Campylobacter jejuni

Campylobacter jejuni facts for higher education

Campylobacter jejuni

Campylobacter are a genus of Gram-negative bacterium. They are can grow in low oxygen conditions such as the gut, are oxidase positive and typically spiral shaped.

Campylobacter jejuni and the closely related species Campylobacter coli are the main bacterial species responsible for incidents of food poisoning in the UK, and the rest of the developed world. C. jejuni is so widely implicated in food poisoning - usually resulting in gastroenteritis - because it has formed a mutually harmless relationship with chickens and other birds. It is found living in the guts of the majority of chickens reared for food and is easily transferred onto meat sold for food. As a result most fresh meat from factory farmed chicken, free range or organic chickens contains C. jejuni (a survey in 2007/2008 showed that Campylobacter was present on 65% of fresh chicken samples). Although it is easily killed by proper cooking, poor hygiene in the kitchen can easily transfer the bacteria from raw chicken onto plates, cutlery or uncooked ingredients. This is why it is important to wash your hands after handling raw chicken and to never use the same chopping board for meat and vegetables.

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Scanning electron microscope image of C. jejuni
This false colour image shows the characteristic corkscrew shape of C. jejuni and the flagella (coloured in brown on this image) extending from both ends of each bacterium. (Photo by De Wood; digital colourization by Chris Pooley. Image taken from the Agricultural Research Service).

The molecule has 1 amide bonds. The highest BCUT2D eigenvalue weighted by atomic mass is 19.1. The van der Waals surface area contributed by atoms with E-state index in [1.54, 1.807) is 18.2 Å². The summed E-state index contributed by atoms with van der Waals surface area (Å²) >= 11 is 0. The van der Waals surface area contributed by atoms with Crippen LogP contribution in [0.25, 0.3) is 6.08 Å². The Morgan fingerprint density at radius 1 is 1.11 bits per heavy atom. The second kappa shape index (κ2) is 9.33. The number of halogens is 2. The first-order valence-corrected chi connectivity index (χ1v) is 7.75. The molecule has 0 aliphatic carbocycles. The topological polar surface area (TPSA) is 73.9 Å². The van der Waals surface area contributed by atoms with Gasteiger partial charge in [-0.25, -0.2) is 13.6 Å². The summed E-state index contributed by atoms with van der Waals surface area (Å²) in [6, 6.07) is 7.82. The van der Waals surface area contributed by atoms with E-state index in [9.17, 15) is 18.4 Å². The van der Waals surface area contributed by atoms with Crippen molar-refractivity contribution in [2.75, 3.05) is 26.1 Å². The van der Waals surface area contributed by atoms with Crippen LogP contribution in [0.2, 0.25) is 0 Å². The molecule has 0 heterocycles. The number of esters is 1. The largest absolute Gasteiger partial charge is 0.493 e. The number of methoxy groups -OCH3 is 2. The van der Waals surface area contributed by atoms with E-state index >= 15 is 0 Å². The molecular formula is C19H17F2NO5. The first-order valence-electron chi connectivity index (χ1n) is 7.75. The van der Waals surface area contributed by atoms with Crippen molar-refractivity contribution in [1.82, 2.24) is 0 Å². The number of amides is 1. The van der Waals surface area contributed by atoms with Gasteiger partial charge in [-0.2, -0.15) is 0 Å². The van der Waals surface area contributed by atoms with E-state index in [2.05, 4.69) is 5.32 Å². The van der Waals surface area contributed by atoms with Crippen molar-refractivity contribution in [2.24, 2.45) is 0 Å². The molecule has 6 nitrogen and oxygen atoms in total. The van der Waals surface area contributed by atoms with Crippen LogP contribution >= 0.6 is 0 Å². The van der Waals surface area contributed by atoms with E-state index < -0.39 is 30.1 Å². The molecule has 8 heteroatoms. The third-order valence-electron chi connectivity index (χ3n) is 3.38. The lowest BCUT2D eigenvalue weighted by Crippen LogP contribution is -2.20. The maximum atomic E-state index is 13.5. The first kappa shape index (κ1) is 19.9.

While gasteroenteritis is unpleasant in its own right what makes food poisoning by C. jejuni particularly worrisome is that in a small number of cases patients go on to develop a condition called Guillain–Barré syndrome (GBS). Although the actual rate of this occurrence is low (fewer than 1 in 5000 campylobacterosis patients develop GBS) because hundreds of thousands of people are affected each year this translates to a significant number of cases. GBS typically occurs two to three weeks after the initial illness and is marked by flaccid paralysis - that is the patient loses the ability to control their body and their muscles become completely relaxed. The initial symptoms are weakness or tingling sensations in the legs which can spread to the arms and upper body and in severe cases to the whole body. Providing the patient can be taken to hospital where they can be maintained by artificial respiration most recover completely over the following months although lasting disability occurs in 20% of cases, with severe disability occurring in 5-10% of cases. The disease is fatal in 2-3% of patients even with complete access to modern medicine. Further information on Guillain barre syndrome can be found on our dedicated, higher education page.

  • One key virulence determinant of Campylobacter jejuni that is particularly interesting and is a focus of the research at Leicester, is it's flagellar motility.
  • Many genes in C.jejuni including genes involved in flagellar motility are subject to a process known as phase variation. Phase variation is the switching on/off of genes in response to mutation and is a key factor in the bacteria's ability to cause disease.

An excellent review on the molecular biology of C. jejuni can be found here.

Campylobacter jejuni...
• Commonly found in poultry.
• It is the leading cause of food poisoning in the developed world.
• In a small number of cases C. jejuni infection leads to Guillain-Barré syndrome - a flaccid, full-body paralysis

 

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